Imagine working for 15 to 16 hours straight, in life-threatening conditions for days in a row while only clocking up four to five hours sleep each night.
Extreme exhaustion: that’s how firefighters describe their state when working in such conditions, according to PhD student Grace Vincent of Deakin University. In principle, fire-fighter’s shifts are limited to 12 hours, but in the face of someone’s house burning down, these limits are understandably pushed aside.
In Australia over 220,000 volunteer fire fighters are signed up to help to save lives, properties and national parks from the bushfires that are only predicted to increase in frequency and severity in the coming years.
But what about fire-fighter’s own safety? Fatigue is as dangerous as being drunk when it comes to mental and physical performance. And sleep deprivation has long been hailed as one of the best forms of torture.
“The level of service of our fire-fighters is so high that I feel it’s a duty they are protected to the highest possible standard,” says Vincent who is conducting the first study that objectively measures the hours of work and sleep and levels of fatigue experienced by fire-fighters. To date she has data on 15 fire-fighters in the field, and is seeking active volunteers for the study who are likely to go out on four campaign fires per season.
“The fire-fighters report getting only about four to five hours sleep per night,” says Vincent. “ They have trouble sleeping due to other people snoring in locations such as cabins, tents or the floor of school gyms. Some are simply so wired after spending the whole day in emergency mode, that they can’t switch off. ”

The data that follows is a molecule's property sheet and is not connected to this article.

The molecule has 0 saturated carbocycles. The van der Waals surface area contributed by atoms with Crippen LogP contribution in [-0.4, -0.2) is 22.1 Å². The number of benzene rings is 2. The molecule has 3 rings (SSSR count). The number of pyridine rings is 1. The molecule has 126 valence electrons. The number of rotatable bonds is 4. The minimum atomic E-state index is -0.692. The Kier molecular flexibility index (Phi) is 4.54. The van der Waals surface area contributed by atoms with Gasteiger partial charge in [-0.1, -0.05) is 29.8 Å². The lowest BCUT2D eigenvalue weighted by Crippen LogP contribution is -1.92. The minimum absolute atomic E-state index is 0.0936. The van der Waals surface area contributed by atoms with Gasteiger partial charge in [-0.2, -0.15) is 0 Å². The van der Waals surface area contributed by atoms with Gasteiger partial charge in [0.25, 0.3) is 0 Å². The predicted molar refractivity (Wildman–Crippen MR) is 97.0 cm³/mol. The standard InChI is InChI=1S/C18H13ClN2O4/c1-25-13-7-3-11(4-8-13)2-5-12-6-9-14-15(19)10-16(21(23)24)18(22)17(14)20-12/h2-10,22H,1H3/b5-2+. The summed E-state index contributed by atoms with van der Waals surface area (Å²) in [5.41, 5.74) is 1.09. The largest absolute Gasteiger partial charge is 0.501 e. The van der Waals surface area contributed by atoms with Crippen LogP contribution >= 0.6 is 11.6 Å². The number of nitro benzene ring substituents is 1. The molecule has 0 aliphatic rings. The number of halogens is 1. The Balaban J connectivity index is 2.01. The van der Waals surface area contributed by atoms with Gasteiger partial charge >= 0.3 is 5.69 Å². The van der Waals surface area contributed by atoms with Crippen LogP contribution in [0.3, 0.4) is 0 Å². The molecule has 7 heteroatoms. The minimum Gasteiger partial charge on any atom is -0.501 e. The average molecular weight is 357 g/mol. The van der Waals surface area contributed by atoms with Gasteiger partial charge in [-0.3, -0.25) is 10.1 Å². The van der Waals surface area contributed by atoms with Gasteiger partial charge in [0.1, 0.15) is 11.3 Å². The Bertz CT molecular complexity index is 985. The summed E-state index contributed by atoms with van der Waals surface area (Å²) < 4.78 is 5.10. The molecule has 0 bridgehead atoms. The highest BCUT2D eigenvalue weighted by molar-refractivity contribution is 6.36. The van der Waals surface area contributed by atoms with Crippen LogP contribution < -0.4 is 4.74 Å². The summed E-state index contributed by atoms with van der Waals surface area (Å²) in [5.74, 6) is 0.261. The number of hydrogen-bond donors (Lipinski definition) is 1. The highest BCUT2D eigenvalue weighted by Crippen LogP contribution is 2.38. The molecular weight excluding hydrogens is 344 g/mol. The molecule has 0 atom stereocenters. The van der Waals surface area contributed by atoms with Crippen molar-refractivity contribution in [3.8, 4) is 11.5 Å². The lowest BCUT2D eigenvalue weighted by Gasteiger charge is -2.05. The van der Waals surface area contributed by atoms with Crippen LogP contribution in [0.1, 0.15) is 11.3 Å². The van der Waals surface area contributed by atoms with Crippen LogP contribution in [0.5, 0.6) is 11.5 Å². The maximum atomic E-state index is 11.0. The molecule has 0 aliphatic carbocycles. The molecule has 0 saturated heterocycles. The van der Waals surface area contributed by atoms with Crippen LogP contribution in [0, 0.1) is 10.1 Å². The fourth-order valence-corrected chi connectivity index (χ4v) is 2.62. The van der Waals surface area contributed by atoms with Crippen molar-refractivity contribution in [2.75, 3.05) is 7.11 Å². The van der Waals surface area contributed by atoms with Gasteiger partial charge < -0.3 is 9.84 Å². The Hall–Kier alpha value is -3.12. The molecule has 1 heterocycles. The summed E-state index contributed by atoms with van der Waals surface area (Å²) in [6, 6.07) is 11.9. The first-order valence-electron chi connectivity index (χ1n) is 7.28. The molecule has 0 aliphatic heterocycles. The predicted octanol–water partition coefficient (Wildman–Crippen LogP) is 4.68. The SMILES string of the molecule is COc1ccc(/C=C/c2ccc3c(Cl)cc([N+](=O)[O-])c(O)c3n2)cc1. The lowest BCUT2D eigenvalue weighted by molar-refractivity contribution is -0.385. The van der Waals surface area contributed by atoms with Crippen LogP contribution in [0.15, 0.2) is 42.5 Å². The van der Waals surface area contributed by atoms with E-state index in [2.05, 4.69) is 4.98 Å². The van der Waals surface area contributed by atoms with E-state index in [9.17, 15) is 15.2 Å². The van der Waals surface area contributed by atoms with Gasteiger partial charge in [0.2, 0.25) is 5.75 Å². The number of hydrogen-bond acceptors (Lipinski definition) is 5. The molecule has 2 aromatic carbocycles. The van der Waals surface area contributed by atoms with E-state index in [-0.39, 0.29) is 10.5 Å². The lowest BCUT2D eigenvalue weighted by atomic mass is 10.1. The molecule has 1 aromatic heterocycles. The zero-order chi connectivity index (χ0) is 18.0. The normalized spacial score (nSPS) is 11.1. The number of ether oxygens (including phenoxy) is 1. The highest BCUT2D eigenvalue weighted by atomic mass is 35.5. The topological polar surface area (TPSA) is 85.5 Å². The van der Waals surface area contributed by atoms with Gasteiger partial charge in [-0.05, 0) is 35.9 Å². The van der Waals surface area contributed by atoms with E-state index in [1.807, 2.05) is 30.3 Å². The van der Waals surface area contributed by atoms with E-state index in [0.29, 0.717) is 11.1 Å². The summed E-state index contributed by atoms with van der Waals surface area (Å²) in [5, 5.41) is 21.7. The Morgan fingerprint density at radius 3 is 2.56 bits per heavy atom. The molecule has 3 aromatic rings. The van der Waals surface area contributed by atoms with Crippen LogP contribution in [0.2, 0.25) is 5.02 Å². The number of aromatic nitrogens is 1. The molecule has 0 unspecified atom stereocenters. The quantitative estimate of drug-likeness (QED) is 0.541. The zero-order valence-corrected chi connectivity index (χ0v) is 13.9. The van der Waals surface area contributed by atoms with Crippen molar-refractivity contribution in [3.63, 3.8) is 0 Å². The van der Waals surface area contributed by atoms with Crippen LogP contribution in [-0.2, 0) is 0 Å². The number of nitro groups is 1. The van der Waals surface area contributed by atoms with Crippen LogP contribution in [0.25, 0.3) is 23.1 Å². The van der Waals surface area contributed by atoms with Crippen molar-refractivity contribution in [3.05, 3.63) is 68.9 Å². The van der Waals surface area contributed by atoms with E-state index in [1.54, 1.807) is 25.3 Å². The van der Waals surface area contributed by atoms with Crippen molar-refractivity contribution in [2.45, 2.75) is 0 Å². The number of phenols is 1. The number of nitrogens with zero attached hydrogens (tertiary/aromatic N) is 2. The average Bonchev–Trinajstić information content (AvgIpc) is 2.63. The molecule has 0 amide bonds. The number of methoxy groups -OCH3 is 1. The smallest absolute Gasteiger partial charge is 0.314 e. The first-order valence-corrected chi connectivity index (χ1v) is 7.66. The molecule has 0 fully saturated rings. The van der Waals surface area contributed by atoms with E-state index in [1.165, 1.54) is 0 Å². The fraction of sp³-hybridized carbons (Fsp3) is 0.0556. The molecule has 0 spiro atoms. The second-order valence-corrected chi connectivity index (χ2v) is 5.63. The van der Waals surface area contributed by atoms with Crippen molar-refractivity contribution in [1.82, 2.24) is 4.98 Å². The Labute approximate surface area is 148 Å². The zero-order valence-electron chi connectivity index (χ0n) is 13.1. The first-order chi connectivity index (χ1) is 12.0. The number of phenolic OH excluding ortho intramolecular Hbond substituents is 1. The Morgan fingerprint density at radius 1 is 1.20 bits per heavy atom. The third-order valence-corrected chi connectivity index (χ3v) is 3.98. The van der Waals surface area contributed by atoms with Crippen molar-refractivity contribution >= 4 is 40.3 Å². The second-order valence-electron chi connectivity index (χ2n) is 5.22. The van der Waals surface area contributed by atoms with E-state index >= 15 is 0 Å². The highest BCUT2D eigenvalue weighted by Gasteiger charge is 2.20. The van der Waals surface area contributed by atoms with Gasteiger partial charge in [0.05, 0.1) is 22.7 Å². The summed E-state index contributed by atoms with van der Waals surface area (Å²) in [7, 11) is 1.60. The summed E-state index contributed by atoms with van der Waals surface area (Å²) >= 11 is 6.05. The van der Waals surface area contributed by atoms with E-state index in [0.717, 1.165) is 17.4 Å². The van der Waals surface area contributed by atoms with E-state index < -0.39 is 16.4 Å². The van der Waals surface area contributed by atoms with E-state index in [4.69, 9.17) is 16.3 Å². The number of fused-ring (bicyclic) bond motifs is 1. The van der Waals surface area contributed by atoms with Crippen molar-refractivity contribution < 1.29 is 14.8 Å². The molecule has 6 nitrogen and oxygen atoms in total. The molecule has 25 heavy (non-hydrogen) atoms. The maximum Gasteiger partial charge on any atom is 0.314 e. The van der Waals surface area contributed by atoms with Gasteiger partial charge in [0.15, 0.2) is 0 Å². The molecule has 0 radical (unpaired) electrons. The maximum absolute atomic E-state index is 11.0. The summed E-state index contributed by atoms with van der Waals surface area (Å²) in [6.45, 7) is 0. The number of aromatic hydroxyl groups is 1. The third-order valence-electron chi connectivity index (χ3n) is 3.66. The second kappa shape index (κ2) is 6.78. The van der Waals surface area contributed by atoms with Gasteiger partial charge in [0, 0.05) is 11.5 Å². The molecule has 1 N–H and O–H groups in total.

About a third of the fire-fighters reported napping, wherever they could, usually for about an hour. Nap sites might include the truck or simply on the ground resting on their helmets as pictured above.
“Fire-fighters are encouraged to rest and nap when they can, but there are no set breaks. It all depends on the conditions at the time,” says Vincent.
The results of this research will help inform fatigue management strategies for emergency workers. Such improvements might include 8 hour rather than12 hour shifts (depending on the nature of work performed), deploying more fighters, improving sleep locations or introducing simple measures such as providing ear plugs when sleeping.
It’s not known how common fatigue-related incidents are during fire-fighting campaigns, but the science clearly points to a high risk given the hours of work and hours of sleep typical amongst many fire-fighters. And the dangers of fatigue are not just limited to the fire-ground. “Returning to work is also a high risk period, but a car crash while driving home after days of just 5 hours sleep, might not get reported as a fire-related incident,” says Vincent.
Participation in the study is simple and involves wearing a wrist and shirt pocket activity monitor that measures sleep and activity, and filling out a sleep and work diary during a fire-fighting period.
Contact: Grace Vincent, Centre for Physical Activity and Nutrition Research, Deakin University, Ph: 0478 019 526 E: email@example.com.
The study is supervised by Dr Brad Aisbett, Deakin University and Professor Sally Ferguson, The Appleton Institute, Central Queensland University.